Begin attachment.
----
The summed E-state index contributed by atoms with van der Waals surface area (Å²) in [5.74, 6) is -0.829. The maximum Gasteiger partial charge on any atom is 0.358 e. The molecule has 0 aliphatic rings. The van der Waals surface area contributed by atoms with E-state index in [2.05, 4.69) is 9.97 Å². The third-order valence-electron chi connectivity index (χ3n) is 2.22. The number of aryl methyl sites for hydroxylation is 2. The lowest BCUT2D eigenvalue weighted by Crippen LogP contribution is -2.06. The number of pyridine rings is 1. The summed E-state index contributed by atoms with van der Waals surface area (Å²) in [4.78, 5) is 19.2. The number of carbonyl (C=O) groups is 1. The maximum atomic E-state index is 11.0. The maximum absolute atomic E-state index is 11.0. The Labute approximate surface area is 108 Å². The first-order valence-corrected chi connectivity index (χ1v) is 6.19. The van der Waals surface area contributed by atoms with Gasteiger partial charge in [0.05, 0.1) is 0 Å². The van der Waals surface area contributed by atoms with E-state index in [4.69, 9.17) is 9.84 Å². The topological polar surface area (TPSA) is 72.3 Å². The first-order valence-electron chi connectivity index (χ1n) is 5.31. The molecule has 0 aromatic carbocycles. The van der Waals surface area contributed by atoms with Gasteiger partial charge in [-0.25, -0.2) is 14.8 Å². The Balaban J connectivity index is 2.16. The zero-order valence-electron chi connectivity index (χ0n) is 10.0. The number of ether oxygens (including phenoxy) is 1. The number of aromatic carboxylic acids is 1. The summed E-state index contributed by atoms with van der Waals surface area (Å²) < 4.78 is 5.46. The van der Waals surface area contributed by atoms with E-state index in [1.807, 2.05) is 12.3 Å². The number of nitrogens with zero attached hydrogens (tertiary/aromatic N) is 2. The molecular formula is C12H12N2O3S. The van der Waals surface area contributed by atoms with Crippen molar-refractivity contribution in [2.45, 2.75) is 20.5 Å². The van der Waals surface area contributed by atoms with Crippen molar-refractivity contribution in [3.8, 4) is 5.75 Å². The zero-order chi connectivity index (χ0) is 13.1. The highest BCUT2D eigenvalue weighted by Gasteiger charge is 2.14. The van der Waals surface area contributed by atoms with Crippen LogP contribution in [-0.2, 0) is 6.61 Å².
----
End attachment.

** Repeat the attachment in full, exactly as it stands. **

The summed E-state index contributed by atoms with van der Waals surface area (Å²) in [5.74, 6) is -0.829. The maximum Gasteiger partial charge on any atom is 0.358 e. The molecule has 0 aliphatic rings. The van der Waals surface area contributed by atoms with E-state index in [2.05, 4.69) is 9.97 Å². The third-order valence-electron chi connectivity index (χ3n) is 2.22. The number of aryl methyl sites for hydroxylation is 2. The lowest BCUT2D eigenvalue weighted by Crippen LogP contribution is -2.06. The number of pyridine rings is 1. The summed E-state index contributed by atoms with van der Waals surface area (Å²) in [4.78, 5) is 19.2. The number of carbonyl (C=O) groups is 1. The maximum atomic E-state index is 11.0. The maximum absolute atomic E-state index is 11.0. The Labute approximate surface area is 108 Å². The first-order valence-corrected chi connectivity index (χ1v) is 6.19. The van der Waals surface area contributed by atoms with Gasteiger partial charge in [0.05, 0.1) is 0 Å². The van der Waals surface area contributed by atoms with E-state index in [4.69, 9.17) is 9.84 Å². The topological polar surface area (TPSA) is 72.3 Å². The first-order valence-electron chi connectivity index (χ1n) is 5.31. The molecule has 0 aromatic carbocycles. The van der Waals surface area contributed by atoms with Gasteiger partial charge in [-0.25, -0.2) is 14.8 Å². The Balaban J connectivity index is 2.16. The zero-order valence-electron chi connectivity index (χ0n) is 10.0. The number of ether oxygens (including phenoxy) is 1. The number of aromatic carboxylic acids is 1. The summed E-state index contributed by atoms with van der Waals surface area (Å²) < 4.78 is 5.46. The van der Waals surface area contributed by atoms with E-state index in [1.807, 2.05) is 12.3 Å². The number of nitrogens with zero attached hydrogens (tertiary/aromatic N) is 2. The molecular formula is C12H12N2O3S. The van der Waals surface area contributed by atoms with Crippen molar-refractivity contribution in [2.45, 2.75) is 20.5 Å². The van der Waals surface area contributed by atoms with Crippen molar-refractivity contribution in [3.8, 4) is 5.75 Å². The zero-order chi connectivity index (χ0) is 13.1. The highest BCUT2D eigenvalue weighted by Gasteiger charge is 2.14. The van der Waals surface area contributed by atoms with Crippen LogP contribution in [-0.2, 0) is 6.61 Å².